Re-commerce philosophy

Sustainability and circularity have been on everyone’s mind recently. Stopping over production and giving chances to what has already been produced it’s easier said than done, as for the past century the society we’ve lived in has been pushing onto us the idea that we constantly need new shiny things, without truly valuing what we are actually buying and what we already own. We buy and discard clothes as the trends come by, but what can we do with our remaining clothing?


This isn't a new way of thinking, since 1995 when eBay started working as an online platform for selling second-hand pieces, re-commerce was blooming and getting ready for the big movement that is now. However this new trend has been acquiring lots of attention in the last years, consumers are looking for a conscious and affordable way to top up their wardrobes with quality over quantity. 

Younger generations are being raised knowing that circularity is a great way to avoid overproduction and waste and that buying from brands who ethically source their materials and fairly pay their workers is the way to go. So how can we enrich our closets and sense of style without hurting the planet? Re-commerce is your answer. Buying second-hand is one of the best ways, and the philosophy behind this practice is to never let any garment go to waste. An item that is old-fashioned for one person, can represent an exciting new look for someone else.“Re-commerce as an industry is expected to double in size over the next 5 years” (The Shelf).

Thanks to technology, re-commerce has become an accessible market to more and more people. From the comfort of your place anyone can be part of the process, consumers can conveniently ship their pieces from their home to the sellers and immediately obtain their earnings. Online marketplaces make it easy and possible for consumers to purchase and offer their products.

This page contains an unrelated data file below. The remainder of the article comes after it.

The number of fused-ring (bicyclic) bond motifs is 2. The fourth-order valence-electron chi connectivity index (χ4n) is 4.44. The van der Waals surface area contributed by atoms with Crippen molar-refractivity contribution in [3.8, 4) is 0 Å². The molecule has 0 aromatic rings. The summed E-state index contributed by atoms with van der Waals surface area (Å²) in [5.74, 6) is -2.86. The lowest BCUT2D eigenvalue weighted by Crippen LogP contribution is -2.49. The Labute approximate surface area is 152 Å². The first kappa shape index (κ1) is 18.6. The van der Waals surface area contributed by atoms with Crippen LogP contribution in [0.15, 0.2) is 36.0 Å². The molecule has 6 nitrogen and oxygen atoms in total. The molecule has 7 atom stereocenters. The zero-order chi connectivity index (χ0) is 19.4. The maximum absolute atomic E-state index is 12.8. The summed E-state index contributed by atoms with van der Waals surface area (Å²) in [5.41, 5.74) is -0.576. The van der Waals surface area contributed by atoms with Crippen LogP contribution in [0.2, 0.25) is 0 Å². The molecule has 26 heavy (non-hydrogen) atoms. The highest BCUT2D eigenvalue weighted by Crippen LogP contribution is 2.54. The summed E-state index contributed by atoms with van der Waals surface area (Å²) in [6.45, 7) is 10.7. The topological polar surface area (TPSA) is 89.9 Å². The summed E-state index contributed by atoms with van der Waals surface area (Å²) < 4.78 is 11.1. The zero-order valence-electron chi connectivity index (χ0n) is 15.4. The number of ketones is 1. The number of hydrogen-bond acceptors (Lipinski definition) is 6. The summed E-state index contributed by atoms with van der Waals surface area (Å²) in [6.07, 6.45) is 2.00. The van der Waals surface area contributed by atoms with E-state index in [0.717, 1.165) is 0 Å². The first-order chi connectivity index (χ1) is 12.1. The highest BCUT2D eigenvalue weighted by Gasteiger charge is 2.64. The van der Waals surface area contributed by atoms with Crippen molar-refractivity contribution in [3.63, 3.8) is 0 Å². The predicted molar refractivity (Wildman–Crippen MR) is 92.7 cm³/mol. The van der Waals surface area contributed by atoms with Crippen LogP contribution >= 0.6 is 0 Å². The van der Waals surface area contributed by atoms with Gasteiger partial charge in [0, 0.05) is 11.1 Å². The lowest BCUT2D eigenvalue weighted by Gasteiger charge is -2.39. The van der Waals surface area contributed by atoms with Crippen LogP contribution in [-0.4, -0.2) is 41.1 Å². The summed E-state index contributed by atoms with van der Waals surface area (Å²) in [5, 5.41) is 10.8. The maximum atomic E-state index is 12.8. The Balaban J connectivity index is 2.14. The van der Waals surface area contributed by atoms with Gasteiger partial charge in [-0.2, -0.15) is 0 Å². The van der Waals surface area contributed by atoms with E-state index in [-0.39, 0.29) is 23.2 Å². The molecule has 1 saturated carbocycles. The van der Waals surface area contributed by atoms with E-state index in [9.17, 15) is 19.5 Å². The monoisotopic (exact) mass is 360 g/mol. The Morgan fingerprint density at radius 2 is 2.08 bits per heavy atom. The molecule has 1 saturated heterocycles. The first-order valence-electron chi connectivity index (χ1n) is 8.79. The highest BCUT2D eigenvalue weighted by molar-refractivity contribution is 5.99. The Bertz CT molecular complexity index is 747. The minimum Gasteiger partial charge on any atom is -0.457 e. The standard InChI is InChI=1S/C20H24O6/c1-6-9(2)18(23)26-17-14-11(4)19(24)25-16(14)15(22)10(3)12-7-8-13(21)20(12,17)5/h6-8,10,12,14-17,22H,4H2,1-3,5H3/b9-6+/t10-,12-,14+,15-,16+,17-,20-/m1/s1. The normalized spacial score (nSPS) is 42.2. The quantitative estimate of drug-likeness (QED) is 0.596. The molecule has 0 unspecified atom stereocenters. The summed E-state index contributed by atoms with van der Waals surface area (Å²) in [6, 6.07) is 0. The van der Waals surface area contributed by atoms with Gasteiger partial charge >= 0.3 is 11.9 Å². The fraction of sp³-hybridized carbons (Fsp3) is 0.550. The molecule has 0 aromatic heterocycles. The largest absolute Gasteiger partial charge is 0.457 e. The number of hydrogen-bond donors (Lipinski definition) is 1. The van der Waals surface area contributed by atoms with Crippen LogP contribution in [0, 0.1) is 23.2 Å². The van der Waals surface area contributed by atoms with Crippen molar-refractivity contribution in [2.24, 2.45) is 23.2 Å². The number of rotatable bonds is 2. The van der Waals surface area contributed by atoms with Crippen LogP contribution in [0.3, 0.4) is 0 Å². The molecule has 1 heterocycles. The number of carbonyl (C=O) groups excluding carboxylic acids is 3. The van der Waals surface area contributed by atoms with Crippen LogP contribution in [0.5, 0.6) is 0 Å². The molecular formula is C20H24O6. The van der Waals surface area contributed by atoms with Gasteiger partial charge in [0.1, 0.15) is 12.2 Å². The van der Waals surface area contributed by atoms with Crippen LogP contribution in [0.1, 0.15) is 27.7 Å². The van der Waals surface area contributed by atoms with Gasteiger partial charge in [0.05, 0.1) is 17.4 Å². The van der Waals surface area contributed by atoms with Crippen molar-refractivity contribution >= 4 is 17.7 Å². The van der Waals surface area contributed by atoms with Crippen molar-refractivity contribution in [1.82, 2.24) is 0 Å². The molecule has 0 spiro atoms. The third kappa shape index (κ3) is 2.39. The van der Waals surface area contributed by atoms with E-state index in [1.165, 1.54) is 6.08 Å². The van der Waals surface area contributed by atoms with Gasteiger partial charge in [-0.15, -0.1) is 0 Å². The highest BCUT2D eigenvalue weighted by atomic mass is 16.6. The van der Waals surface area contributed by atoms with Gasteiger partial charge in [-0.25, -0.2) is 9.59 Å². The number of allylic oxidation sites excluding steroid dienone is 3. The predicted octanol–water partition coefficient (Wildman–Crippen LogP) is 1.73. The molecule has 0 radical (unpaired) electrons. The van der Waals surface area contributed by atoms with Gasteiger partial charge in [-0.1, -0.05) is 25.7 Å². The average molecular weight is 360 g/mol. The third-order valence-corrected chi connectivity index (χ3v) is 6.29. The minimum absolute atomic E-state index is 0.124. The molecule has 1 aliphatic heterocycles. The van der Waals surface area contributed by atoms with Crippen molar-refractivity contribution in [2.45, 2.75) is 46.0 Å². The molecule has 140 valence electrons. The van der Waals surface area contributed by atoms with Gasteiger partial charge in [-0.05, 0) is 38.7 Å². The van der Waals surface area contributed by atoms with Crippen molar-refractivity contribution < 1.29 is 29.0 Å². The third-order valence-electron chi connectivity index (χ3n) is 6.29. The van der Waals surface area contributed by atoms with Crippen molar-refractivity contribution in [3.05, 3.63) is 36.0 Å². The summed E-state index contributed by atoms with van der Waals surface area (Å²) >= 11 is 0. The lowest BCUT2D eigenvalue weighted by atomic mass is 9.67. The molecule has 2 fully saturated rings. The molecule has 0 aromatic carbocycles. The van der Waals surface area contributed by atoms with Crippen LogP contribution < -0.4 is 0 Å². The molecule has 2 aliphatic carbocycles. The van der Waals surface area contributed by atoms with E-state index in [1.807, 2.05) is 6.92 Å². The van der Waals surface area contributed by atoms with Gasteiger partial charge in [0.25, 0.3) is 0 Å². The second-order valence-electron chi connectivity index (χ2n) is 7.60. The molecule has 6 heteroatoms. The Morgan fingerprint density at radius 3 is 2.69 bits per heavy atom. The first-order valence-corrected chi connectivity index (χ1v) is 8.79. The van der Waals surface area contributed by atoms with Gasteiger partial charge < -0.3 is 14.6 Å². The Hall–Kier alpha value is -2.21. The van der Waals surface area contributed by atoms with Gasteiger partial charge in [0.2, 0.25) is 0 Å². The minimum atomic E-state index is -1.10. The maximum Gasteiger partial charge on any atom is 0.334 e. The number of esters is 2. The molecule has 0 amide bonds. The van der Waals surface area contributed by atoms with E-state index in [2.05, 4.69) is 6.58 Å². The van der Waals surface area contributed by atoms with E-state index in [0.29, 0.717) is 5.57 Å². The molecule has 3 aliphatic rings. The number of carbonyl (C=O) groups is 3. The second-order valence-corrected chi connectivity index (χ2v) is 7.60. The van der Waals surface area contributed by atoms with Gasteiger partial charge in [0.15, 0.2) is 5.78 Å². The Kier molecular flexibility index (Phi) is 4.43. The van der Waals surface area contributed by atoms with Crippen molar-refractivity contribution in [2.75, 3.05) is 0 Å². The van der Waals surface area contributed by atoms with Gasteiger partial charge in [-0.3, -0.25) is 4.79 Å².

Sustainability is not about buying for the sake of it, but consciously buying for our needs. In a survey that ClosetMaid has conducted on 1000 USA women, they showed how from an average closet of 103 items, 21% is considered unwearable, and 12% has never even been worn! 33% of American women said their clothes were too tights, and 24% too loose (ClosetMaid). 

The fashion industry has a very big impact on the planet and the environment. Fast fashion brands produce “over 92 million tonnes of waste per year” (Eco Friendly Habits) to continuously put out new clothes, without really thinking of the environmental consequences their actions bring. Fast-fashion retailers have noticed a decrease in sales in the past year, as people are slowly realizing that investing in pre-loved pieces can be just as fulfilling as purchasing fast fashion brands.



The “boom” of the sustainability trend is creating a domino effect of great consequences on the planet: sustainable influencers! As the role of influencers has become more and more defining for trends in fashion, having young and creative people who put out great information and advice on how to shop sustainably is key to the future fashion development. Accounts on Instagram such as @ssustainably_, @aditimayer and @ajabarber use their platform to educate anyone who is interested in creating a better environment and giving ethical fashion a whole new meaning. 

The ethical fashion industry is projected to keep on growing “to $9.81 billion in 2025 and $15.17 billion in 2030 at a CAGR of 9.1%” (The Business Research Company) and hopefully as time goes on more and more people will realise the moral and environmental value of shopping consciously.

Let's start to put effort, help the environment, and make the right choice!


If you are up to make a change and start in the re-commerce lifestyle, here are a couple of advices from her-age: 

  • Declutter your closet, select the pieces that you don’t wear anymore, and truly value and use the ones you keep.
  • Upload really nice photos of your luxury pieces to our website.
  • Remember to take good care of your pieces. Your submission will be reviewed, authenticated and appraised of the item depending on value and condition.